Boann

Boann is the spirit of Ireland’s Boyne River, responsible for its creation. Her myth is documented in the twelfth-century History of Places. Boann, whose name is interpreted as “White Cow,” is married to Nechtan, owner and guardian of a Well of Wisdom, which he forbids her to visit. She defies him and walks around it counterclockwise (widdershins). The water in the well reacts explosively, churning and surging upward, turning into a raging river and racing to the sea. Engulfed by the waters, Boann loses an arm, an eye, and a leg and finally, her life. She is transformed into the spirit of the river. It’s a mysterious myth:

• Is the well’s reaction her punishment for breaking a taboo?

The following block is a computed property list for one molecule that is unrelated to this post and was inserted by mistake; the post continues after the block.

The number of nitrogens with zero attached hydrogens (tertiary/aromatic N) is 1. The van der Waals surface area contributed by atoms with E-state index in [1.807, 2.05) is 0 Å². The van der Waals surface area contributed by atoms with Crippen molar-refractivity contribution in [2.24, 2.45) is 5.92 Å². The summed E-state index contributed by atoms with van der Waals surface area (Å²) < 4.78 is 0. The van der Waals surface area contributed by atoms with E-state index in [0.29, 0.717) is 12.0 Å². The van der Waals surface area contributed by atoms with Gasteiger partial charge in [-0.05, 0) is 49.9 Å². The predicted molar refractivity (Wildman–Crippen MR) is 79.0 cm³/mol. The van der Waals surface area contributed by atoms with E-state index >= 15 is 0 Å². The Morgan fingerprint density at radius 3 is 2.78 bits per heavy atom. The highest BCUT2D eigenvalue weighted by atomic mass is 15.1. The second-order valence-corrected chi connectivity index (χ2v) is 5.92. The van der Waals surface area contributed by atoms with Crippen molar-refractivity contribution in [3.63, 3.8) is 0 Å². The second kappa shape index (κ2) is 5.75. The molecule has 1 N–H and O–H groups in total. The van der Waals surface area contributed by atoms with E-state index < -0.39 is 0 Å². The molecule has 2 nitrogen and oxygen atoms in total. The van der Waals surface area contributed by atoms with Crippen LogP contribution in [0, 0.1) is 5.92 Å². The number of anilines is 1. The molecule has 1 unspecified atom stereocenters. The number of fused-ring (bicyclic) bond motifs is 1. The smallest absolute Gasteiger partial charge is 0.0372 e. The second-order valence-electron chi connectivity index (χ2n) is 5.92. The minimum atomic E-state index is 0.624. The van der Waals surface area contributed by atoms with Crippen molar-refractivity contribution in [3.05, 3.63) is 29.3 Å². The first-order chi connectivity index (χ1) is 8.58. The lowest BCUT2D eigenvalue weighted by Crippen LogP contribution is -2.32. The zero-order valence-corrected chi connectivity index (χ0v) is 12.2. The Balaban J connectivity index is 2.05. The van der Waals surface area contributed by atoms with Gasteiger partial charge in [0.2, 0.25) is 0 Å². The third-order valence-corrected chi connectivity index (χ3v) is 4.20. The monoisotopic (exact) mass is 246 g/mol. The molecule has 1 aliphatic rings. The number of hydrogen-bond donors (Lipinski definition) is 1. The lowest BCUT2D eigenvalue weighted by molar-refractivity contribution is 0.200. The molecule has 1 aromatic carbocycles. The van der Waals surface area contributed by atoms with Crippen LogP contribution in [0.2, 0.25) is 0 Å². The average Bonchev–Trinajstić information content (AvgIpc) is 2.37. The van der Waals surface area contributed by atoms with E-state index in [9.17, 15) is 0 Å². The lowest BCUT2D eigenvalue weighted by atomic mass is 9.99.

• Was she forbidden to visit the well because Nechtan knew what would happen if she did?

• Is the story a later rationale for why Boann is the spirit of the river that bears her name: the story of a defiant, disobedient wife who is drowned is preferable to acknowledging a primordial Pagan river goddess?

ALSO KNOWN AS:

Boand

CLASSIFICATION:

Tuatha Dé Danaan

ANIMAL:

Cow

SACRED SITE:

The Boyne River; her son Angus, Lord of Love, has his palace on her banks.

SEE ALSO:

SOURCE:

Encyclopedia of Spirits: The Ultimate Guide to the Magic of Fairies, Genies, Demons, Ghosts, Gods & Goddesses– Written by :Judika Illes Copyright © 2009 by Judika Illes.

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